ILW.COM - the immigration portal Immigration Daily

Home Page


Immigration Daily

Archives

Processing times

Immigration forms

Discussion board

Resources

Blogs

Twitter feed

Immigrant Nation

Attorney2Attorney

CLE Workshops

Immigration books

Advertise on ILW

VIP Network

EB-5

移民日报

About ILW.COM

Connect to us

Make us Homepage

Questions/Comments


SUBSCRIBE

Immigration Daily


Chinese Immig. Daily




The leading
immigration law
publisher - over
50000 pages of
free information!
Copyright
© 1995-
ILW.COM,
American
Immigration LLC.

View RSS Feed

I-9 E-Verify Immigration Compliance

description

  1. DOJ Settles National Origin Discrimination Claim Against New York Restaurant

    By: Bruce Buchanan, Sebelist Buchanan Law

    The Divisionís Immigrant and Employee Rights Section (IER), within the Department of Justice has reached a settlement with Food Love 125 Inc., d/b/a Ichiba Ramen, a New York City restaurant, to resolve an investigation into whether the restaurant violated the Immigration and Nationality Actís (INA) anti-discrimination provision.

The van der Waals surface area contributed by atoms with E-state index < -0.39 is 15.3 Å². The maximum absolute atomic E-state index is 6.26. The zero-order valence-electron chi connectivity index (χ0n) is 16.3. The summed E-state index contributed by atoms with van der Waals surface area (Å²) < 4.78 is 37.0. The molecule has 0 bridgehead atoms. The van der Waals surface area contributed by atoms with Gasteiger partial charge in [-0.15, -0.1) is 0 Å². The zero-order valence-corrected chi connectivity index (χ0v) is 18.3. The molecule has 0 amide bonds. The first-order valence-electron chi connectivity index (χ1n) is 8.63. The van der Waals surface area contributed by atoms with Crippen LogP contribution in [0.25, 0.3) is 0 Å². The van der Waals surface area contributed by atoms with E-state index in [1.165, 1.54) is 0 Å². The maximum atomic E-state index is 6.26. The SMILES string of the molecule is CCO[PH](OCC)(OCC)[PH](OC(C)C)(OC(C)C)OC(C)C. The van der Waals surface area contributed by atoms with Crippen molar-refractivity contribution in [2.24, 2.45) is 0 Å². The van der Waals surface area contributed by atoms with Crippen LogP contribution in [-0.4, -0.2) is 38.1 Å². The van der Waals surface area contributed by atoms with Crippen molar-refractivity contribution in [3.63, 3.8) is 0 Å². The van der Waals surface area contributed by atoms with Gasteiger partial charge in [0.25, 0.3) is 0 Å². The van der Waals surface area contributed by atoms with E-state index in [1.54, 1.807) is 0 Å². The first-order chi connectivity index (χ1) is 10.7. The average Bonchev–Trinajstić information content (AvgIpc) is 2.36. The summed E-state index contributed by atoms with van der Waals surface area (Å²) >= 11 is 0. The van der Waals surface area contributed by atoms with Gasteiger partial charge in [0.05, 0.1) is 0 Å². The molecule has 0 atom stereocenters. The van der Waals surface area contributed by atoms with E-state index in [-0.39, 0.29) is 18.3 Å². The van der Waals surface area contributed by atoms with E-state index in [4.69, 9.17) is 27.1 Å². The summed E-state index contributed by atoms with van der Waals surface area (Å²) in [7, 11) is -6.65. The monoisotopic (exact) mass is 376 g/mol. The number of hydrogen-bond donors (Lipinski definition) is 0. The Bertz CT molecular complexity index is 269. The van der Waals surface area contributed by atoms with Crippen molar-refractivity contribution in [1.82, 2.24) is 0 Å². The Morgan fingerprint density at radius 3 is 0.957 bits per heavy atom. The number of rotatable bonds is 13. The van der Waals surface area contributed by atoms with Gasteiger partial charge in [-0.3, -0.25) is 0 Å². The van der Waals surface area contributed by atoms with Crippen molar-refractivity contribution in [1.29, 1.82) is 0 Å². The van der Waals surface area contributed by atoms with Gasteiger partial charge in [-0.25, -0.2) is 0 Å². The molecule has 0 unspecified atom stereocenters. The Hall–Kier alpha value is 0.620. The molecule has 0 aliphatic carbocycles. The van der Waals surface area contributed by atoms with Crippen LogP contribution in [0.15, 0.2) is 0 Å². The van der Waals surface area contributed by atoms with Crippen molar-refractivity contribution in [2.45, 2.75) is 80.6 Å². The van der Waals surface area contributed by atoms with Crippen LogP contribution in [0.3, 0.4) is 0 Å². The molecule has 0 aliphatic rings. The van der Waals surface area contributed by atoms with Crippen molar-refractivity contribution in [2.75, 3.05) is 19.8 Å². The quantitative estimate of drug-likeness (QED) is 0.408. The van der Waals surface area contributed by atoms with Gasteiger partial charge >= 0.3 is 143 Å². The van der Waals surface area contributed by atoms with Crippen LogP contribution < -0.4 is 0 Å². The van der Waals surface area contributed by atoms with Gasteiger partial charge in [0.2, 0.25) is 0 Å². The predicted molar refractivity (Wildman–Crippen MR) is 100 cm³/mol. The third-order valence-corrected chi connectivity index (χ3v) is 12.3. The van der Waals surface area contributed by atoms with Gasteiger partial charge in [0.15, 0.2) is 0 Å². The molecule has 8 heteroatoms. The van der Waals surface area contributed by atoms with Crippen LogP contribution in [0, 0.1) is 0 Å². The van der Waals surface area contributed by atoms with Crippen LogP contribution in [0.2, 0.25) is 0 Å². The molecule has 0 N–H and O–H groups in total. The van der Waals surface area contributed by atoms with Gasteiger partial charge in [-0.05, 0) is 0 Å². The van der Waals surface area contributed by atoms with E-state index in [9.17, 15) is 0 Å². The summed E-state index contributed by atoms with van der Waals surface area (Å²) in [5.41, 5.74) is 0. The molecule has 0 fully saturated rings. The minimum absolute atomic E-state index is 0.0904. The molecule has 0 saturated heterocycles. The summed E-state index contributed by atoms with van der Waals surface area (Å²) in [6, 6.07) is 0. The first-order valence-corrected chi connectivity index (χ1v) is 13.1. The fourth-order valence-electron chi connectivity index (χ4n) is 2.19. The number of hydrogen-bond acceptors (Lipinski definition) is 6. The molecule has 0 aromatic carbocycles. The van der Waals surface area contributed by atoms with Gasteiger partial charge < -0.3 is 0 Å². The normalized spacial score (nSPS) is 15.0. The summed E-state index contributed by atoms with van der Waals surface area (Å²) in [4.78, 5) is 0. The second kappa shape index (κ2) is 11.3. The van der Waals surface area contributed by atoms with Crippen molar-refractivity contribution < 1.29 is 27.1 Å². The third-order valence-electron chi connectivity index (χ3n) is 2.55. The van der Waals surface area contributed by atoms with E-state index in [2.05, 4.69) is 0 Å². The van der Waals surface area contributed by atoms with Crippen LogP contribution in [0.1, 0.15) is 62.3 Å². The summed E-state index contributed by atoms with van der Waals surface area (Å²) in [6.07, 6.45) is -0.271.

The investigation was initiated by a worker, who filed a complaint with IER, alleging Ichiba Ramenís former chef discriminated against a job applicant when it refused to hire him as a server because he was not Korean or Japanese. The investigation also revealed that prior chefs had not placed such limitations on the restaurantís hiring of servers. The INAís anti-discrimination provision prohibits employers with four to 14 employees from discriminating against individuals because of their national origin.

    Under the settlement agreement, Ichiba Ramen will pay a civil penalty of $2000, undergo training on the INAís anti-discrimination provision, and post notices informing workers about their rights under the INA. The restaurant previously paid $1,760 in back pay to the affected applicant.